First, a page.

14. Chudz
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    Chudz Contributing Member

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    After reading this a second time, I had to smile when the song “Eat the Rich” popped into my head.

    And I felt for poor Weena as well. She's a wonderfully done sympathetic character, who is almost completely built up through her actions and the Time Traveler's interpretations of them.

    The Time Traveler, himself, comes off more haughty to me than dense or ignorant, especially when he first arrives in the future.

    Regarding the book being optimistic or pessimistic about humanity, I'm leaning toward a bit of pessimism. After all, we're seeing it in decline. And it shows humanity consuming itself to top it off. I kind of take that to mean we will be our own downfall. Just my opinion though.

    I'm curious if anyone has attached any particular significance to the giant crabs. I'm not sure what to make of them, and am trying to decided if they're just there for atmosphere, or if their presence alludes to something else.
     
  15. thirdwind
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    thirdwind Contributing Member Contest Administrator Reviewer Contributor

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    After think about it, I would have to agree with Chudz that the book is ultimately pessimistic. The future seems to be a failed utopia, and the constant conflict between the two races suggests that some of the differences currently dividing us will never be solved.

    As for the crabs at the end, I'm not sure if they have any significance. When I read it, I just shrugged them off as being there to create effect and atmosphere.
     
  16. Daisy215
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    Daisy215 Member

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    I think the crabs are there to amplify the feeling that we failed as a race. All

    that we have left now are giant crabs. It's a bit depressing.

    I think that hg wells put thought and meaning into everything in this book.

    So overall, who liked it?
     
  17. Chudz
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    Chudz Contributing Member

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    I enjoyed it. However, having never read it before this point, and having only seen the 2002 film adaption, I kept waiting for the Uber-Morlock to show up. :D

    I think I actually prefer the book over that movie, though, now that I think about it.
     
  18. Daisy215
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    Daisy215 Member

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    There's a movie?
    Well now I have something to do this weekend! I'm sure it's not as good but hey, it will help me think more about the book. More discussion then!
     
  19. Gannon
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    Gannon Contributing Member Contributor

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    A little late to the party I apologise but better late than never.

    I was thinking about both these things as I went through too.The class division is clear, but I do feel is equally scathing of both. Running with a literal upper(world) class who have nothing but aesthetism taking to extremes speaks volumes for the time is was written, and a literal under class who remain industrious but thoroughly horrifying. Whether the Morlocks are actually horrifying or whether Wells' Time Traveller character is merely rendering them as such is up for debate however.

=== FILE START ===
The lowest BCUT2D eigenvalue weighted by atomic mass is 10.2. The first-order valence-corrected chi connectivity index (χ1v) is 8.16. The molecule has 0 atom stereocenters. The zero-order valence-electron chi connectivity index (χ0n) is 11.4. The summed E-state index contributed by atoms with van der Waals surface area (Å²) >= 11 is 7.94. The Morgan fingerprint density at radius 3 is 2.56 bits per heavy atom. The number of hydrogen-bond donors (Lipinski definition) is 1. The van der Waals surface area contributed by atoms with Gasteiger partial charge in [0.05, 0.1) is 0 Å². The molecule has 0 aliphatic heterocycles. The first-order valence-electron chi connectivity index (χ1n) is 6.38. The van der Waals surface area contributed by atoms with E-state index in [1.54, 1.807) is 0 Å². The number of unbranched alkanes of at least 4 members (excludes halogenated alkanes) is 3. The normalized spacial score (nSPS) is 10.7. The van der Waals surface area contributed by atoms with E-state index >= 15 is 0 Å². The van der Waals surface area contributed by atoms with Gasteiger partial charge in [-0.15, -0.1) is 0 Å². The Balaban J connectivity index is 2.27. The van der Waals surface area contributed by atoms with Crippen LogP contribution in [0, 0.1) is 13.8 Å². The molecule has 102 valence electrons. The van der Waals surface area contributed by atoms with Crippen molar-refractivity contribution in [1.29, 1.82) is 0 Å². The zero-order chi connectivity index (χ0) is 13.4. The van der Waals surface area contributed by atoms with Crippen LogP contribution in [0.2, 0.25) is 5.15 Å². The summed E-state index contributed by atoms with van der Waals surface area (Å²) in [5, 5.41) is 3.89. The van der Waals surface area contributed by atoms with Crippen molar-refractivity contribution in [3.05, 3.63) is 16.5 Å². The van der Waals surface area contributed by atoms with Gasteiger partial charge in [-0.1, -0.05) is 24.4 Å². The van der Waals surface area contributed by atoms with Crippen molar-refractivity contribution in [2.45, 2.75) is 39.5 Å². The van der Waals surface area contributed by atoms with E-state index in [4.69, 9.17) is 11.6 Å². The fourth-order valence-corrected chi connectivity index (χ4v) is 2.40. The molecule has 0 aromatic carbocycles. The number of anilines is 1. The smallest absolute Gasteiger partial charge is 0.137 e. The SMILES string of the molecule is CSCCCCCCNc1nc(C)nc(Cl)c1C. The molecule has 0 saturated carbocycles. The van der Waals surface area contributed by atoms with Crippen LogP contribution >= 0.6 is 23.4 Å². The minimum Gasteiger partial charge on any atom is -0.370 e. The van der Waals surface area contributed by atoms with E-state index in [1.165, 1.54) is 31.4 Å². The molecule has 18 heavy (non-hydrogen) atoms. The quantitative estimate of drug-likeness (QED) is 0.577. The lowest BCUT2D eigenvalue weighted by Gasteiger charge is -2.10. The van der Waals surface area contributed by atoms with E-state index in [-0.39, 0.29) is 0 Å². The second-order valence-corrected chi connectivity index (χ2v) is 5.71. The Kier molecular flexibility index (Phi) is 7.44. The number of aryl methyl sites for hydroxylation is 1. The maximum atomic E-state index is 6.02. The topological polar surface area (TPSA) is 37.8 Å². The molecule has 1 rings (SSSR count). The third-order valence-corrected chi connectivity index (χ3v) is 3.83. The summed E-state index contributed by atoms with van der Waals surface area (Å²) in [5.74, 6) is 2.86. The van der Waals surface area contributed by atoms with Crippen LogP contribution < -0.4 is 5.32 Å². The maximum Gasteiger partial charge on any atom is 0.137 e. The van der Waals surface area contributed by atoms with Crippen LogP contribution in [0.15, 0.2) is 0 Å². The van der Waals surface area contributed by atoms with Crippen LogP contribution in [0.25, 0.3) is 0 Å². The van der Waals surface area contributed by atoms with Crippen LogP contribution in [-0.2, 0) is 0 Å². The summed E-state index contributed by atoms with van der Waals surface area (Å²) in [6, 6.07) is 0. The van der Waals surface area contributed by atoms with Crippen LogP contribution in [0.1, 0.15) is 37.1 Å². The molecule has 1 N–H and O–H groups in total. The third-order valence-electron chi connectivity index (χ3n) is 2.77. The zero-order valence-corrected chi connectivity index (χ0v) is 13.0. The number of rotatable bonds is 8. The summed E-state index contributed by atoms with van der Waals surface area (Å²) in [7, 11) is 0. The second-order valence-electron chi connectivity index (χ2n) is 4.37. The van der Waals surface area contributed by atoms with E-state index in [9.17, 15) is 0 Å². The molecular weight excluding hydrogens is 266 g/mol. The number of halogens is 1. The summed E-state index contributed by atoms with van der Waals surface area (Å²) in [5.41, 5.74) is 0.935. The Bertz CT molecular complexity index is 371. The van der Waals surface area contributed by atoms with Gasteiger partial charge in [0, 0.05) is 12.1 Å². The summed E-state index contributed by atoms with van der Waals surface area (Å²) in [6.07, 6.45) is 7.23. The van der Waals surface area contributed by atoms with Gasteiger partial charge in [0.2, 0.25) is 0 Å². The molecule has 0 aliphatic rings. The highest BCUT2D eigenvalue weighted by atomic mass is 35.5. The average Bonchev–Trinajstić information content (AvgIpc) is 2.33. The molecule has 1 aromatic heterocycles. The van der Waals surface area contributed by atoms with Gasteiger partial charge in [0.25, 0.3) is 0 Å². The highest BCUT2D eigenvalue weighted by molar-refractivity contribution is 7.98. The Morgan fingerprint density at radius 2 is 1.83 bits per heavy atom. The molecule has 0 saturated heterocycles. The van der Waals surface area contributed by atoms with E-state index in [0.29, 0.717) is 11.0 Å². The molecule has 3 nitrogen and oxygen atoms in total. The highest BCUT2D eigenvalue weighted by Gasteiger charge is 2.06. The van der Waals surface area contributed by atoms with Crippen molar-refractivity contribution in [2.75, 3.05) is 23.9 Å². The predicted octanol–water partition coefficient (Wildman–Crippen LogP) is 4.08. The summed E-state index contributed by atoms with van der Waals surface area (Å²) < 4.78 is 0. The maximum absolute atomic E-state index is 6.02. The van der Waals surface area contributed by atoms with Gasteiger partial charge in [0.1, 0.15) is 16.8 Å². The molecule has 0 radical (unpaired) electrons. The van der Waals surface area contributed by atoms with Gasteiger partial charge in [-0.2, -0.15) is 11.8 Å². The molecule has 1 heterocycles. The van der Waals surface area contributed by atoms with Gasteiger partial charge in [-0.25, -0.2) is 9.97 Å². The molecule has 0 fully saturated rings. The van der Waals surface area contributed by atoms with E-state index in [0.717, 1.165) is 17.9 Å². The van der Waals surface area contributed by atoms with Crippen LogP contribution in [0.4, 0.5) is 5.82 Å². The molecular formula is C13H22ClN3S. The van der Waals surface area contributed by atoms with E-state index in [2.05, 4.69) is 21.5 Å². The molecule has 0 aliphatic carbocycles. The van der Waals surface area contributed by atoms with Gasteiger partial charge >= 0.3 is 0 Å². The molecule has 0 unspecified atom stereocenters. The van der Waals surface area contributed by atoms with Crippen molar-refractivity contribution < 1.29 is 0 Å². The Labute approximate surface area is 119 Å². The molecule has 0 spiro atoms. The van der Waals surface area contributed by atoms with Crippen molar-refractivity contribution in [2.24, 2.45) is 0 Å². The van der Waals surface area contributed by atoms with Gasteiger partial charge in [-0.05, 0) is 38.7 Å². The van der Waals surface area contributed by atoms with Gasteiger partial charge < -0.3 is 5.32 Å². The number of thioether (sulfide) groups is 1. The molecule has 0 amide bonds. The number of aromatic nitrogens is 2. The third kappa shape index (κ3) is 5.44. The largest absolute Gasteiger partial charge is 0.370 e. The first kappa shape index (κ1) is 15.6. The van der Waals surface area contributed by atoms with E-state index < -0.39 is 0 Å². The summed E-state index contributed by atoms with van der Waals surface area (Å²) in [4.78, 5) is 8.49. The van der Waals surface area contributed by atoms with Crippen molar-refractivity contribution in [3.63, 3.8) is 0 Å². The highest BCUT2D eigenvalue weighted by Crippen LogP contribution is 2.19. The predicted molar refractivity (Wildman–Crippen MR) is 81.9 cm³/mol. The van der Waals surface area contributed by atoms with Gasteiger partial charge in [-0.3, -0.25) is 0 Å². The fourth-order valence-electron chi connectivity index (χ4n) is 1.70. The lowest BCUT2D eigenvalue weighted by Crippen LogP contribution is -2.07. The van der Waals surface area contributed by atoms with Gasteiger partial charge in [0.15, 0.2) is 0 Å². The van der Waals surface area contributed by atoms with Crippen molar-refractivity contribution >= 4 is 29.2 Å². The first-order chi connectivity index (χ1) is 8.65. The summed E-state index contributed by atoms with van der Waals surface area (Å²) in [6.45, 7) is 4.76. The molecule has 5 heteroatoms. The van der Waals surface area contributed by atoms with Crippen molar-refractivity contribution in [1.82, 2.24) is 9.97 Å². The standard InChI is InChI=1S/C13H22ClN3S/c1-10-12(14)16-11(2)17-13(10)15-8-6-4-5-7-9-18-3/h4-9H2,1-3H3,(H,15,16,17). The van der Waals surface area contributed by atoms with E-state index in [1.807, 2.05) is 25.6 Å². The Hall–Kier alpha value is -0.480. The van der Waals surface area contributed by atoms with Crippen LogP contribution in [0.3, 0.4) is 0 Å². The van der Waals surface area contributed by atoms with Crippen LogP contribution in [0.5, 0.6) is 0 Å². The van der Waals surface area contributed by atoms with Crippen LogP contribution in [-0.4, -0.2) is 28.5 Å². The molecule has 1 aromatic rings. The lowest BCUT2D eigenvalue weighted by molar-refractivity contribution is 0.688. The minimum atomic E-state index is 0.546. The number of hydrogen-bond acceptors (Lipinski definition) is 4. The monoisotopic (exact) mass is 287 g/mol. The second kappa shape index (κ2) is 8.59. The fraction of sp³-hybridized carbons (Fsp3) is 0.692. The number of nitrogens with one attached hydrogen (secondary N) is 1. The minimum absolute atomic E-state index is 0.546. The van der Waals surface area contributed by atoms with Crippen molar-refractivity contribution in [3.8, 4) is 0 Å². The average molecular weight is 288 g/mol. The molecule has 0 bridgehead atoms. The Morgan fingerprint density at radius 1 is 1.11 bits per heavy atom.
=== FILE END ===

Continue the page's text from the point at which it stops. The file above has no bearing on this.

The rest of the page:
As to whether the book is optimistic or pessimistic, I don't see it as overly optimistic I must say. For all Man's struggle, what is left on Earth (we don't know if another class left it over time) is barely human, driven base and pointless by a class system. Similarly, it's not overly pessimistic in my eyes though does fall on this side of the fence. The Time Traveller is shocked at the future, but falls short of outright condemnation of what has befallen Man. Perhaps that judgement is left to the reader.

    I stumbled a touch too over the opening pages which were quite claustrophobic in their scientific vernacular, but likewise I found the text latterly blossomed. I compared it initially with the works of Jules Verne. Both have actual science in their science-fiction, and both have a passion for storytelling which elevates their science into likeable fiction. Both's enthusiasm for the subject matter caught my attention as a reader.

    Deep stuff indeed. It's interesting to think of the Eloi as an elevated species. The Time Traveller certainly doesn't, but as you mention, he may not be the most unbias of spokespeople. You could have some success arguing they are living an Edenic existence if we remove the Morlocks from the equation, largely free from pain and suffering etc, but the Time Traveller does make the point that they are merely "cattle". Just as cattle is bred these days, free to roam and graze, fed regularly with access to breed, so the Eloi are. But like cattle so are they harvested, so though both may be unware they are nevertheless not living the Edenic lifestyle that first appears. With that clarified I'm unsure you'd get very far arguing the Eloi were a truly superior race evolved from our own. It's interesting to note just here that at the time of writing Darwin's evolutionary debate was still very much active (as it is today). Just a nice frame of reference is all.

    It is interesting you are drawn to Weena as a character. She is, undoubtedly, an attractive charcter - she couldn't really fail to be given the path of aetheism she follows (a movement still prevelant when Wells was writing). Yet, I feel in terms of the story she is sorely underdeveloped, but that this is not necessarily her not Wells' fault. I can't see how she can be more than a security blanket to the Time Traveller. Their communication is negligible and she acts as pitifully as a very small child. She has no depth, but she is incapable of it. So while we, and the Time Traveller, do feel for her - I struggle to feel strongly for her - and I think the Time Traveller has the same notions. Maybe it is an overtly pessimistic read after all!